The experimental, electronic music scene in Milwaukee can be very introverted. It is usually one person spending a lot of time working with different recording technologies and machines in isolation. The festival was really special because it showed us that we’re all kind of speaking the same language and living in the same universe, so there can be a community around it.”

One of those people who rarely plays out is John Goezler, who performed as BTS.WRKNG on the second night of the festival. Clark was happy to see Goezler, as he was one of the first people Clark met in the electronic scene after moving back to Milwaukee from New York City. Synth Fest MKE comprised two nights of music at Cactus Club and two days at Acme Records on July 23 and July 24.

I caught Clark as adoptahighway on the first night and he delivered a powerfully haunting set. On my way out of Cactus Club I ran into a guy who looked like but was not Nick Schubert of GGOOLLDD, which made me sad he wasn’t playing the festival as his Holy Visions side project. Maybe next year.

“Library Loud Days” inaugural event

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In an attempt to redefine Milwaukee’s concept of their library, the Central Branch became a lively, interactive destination on July 28. Out front on Wisconsin Avenue there was a block party with V100 DJs, food and beer vendors. Inside there was an instrument station, a music video display, free popcorn, a photo booth, spoken word, and a headlining performance from New Age Narcissism (NAN), Milwaukee’s premier hip-hop collective. The stage was set up inside the Schoenleber Reading Room. The packed audience, from toddlers to senior citizens, gave NAN a warm reception, feeding off their infectious energy. It was a beautiful night of music in a place where I never thought I’d get the chance to chant, dance, sing and stomp.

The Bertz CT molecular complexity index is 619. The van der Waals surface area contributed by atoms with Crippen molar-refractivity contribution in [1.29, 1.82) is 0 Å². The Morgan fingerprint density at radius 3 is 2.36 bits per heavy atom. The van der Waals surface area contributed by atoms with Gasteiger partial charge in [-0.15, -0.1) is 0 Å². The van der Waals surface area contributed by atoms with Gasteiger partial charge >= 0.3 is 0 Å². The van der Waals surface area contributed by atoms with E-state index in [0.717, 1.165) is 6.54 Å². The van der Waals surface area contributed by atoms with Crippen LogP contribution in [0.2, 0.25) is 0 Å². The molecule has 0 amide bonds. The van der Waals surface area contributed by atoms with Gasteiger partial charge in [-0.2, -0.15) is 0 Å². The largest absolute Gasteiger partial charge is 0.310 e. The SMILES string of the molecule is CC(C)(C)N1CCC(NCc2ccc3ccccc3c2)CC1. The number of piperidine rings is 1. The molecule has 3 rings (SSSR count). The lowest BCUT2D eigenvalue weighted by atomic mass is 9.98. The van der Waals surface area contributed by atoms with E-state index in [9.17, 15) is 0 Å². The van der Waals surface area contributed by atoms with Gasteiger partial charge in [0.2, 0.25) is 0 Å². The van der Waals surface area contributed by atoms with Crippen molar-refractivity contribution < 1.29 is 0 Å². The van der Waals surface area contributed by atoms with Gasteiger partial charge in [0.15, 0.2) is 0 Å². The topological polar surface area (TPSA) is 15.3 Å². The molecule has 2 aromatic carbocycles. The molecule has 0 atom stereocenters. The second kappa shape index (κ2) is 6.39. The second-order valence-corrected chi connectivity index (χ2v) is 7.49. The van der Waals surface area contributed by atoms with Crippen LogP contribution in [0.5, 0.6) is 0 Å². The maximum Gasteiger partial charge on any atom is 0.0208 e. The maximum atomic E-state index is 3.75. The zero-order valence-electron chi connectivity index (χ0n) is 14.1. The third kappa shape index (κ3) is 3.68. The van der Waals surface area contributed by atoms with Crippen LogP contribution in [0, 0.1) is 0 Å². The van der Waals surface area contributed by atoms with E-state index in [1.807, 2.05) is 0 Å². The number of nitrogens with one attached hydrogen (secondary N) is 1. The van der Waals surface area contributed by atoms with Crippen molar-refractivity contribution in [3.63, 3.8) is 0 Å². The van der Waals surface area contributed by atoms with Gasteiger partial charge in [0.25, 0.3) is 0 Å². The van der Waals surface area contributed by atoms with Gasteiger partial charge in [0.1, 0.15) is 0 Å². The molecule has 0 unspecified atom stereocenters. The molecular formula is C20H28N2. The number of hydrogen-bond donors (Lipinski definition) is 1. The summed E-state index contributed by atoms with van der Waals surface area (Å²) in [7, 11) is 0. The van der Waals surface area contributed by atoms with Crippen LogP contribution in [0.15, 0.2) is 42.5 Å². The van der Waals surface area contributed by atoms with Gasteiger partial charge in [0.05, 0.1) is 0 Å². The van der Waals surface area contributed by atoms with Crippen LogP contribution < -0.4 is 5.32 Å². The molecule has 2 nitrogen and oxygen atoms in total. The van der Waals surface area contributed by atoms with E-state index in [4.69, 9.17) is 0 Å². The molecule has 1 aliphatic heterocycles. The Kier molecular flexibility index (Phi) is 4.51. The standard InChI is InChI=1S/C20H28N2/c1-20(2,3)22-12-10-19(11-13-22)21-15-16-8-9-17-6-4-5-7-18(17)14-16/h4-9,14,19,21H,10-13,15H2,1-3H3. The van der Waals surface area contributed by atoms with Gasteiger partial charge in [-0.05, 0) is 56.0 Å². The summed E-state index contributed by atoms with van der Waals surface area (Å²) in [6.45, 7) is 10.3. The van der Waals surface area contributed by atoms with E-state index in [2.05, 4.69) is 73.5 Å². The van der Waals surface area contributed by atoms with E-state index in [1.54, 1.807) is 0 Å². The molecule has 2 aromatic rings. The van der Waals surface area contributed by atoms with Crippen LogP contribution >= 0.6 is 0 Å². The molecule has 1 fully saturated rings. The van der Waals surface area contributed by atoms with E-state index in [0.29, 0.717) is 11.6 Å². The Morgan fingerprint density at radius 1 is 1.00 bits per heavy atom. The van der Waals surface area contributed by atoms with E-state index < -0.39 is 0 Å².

The Lion’s Ball and Strange Fruit

Company Brewing in Milwaukee is usually closed on Monday, but when Milwaukee saxophonist Jay Anderson requested that his birthday party fall on his actual birthdayMonday July 25owner George Bregar gladly complied. After all, Anderson helps book Company’s Wednesday night jazz supper club series. “The Lion’s Ball” also honored Tarik Moody of 88Nine Radio Milwaukee. It was quite the social affair, with some good music thrown in.

The Lion's Ball poster by Rachel Hughes.
The Lion’s Ball poster by Rachel Hughes.

D’Amato turned in an inspired set with a smaller backing band than usual and dedicated a cover of Amy Winehouse’s “I Heard Love Is Blind” to Anderson, who is a huge fan of Winehouse. The headlining band featured Fred Boswell Jr., arguably the best drummer in town, and Angie Swan, an accomplished guitarist from Milwaukee who is spending some time back home before another high profile gig elsewhere. They jammed along with Quentin Farr, Alan Harris, Terry Harris, and B-Free.